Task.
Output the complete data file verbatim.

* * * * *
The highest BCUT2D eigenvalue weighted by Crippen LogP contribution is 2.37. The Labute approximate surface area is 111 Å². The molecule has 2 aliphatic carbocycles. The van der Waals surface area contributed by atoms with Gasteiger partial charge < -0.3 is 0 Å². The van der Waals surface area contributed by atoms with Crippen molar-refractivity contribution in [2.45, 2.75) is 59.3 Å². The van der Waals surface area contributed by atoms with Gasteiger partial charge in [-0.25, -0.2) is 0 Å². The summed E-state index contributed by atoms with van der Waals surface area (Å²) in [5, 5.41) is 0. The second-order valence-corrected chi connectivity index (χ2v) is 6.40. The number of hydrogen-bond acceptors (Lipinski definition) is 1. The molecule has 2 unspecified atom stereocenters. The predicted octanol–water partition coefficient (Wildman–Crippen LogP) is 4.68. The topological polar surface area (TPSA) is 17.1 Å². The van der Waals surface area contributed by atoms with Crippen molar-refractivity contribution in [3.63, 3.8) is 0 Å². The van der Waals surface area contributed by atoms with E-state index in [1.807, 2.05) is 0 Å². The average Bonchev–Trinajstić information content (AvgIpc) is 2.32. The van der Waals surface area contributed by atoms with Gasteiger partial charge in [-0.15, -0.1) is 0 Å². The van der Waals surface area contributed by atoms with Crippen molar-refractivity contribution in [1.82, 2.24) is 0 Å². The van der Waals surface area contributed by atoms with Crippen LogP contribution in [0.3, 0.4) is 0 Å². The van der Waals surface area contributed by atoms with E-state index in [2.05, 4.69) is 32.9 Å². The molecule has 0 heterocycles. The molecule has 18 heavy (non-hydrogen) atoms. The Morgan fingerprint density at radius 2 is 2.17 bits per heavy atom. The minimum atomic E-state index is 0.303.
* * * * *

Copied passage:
The highest BCUT2D eigenvalue weighted by Crippen LogP contribution is 2.37. The Labute approximate surface area is 111 Å². The molecule has 2 aliphatic carbocycles. The van der Waals surface area contributed by atoms with Gasteiger partial charge < -0.3 is 0 Å². The van der Waals surface area contributed by atoms with Crippen molar-refractivity contribution in [2.45, 2.75) is 59.3 Å². The van der Waals surface area contributed by atoms with Gasteiger partial charge in [-0.25, -0.2) is 0 Å². The summed E-state index contributed by atoms with van der Waals surface area (Å²) in [5, 5.41) is 0. The second-order valence-corrected chi connectivity index (χ2v) is 6.40. The number of hydrogen-bond acceptors (Lipinski definition) is 1. The molecule has 2 unspecified atom stereocenters. The predicted octanol–water partition coefficient (Wildman–Crippen LogP) is 4.68. The topological polar surface area (TPSA) is 17.1 Å². The van der Waals surface area contributed by atoms with Crippen molar-refractivity contribution in [3.63, 3.8) is 0 Å². The van der Waals surface area contributed by atoms with E-state index in [1.807, 2.05) is 0 Å². The average Bonchev–Trinajstić information content (AvgIpc) is 2.32. The van der Waals surface area contributed by atoms with Gasteiger partial charge in [-0.15, -0.1) is 0 Å². The van der Waals surface area contributed by atoms with Crippen molar-refractivity contribution in [1.82, 2.24) is 0 Å². The van der Waals surface area contributed by atoms with Crippen LogP contribution in [0.3, 0.4) is 0 Å². The van der Waals surface area contributed by atoms with E-state index in [2.05, 4.69) is 32.9 Å². The molecule has 0 heterocycles. The molecule has 18 heavy (non-hydrogen) atoms. The Morgan fingerprint density at radius 2 is 2.17 bits per heavy atom. The minimum atomic E-state index is 0.303.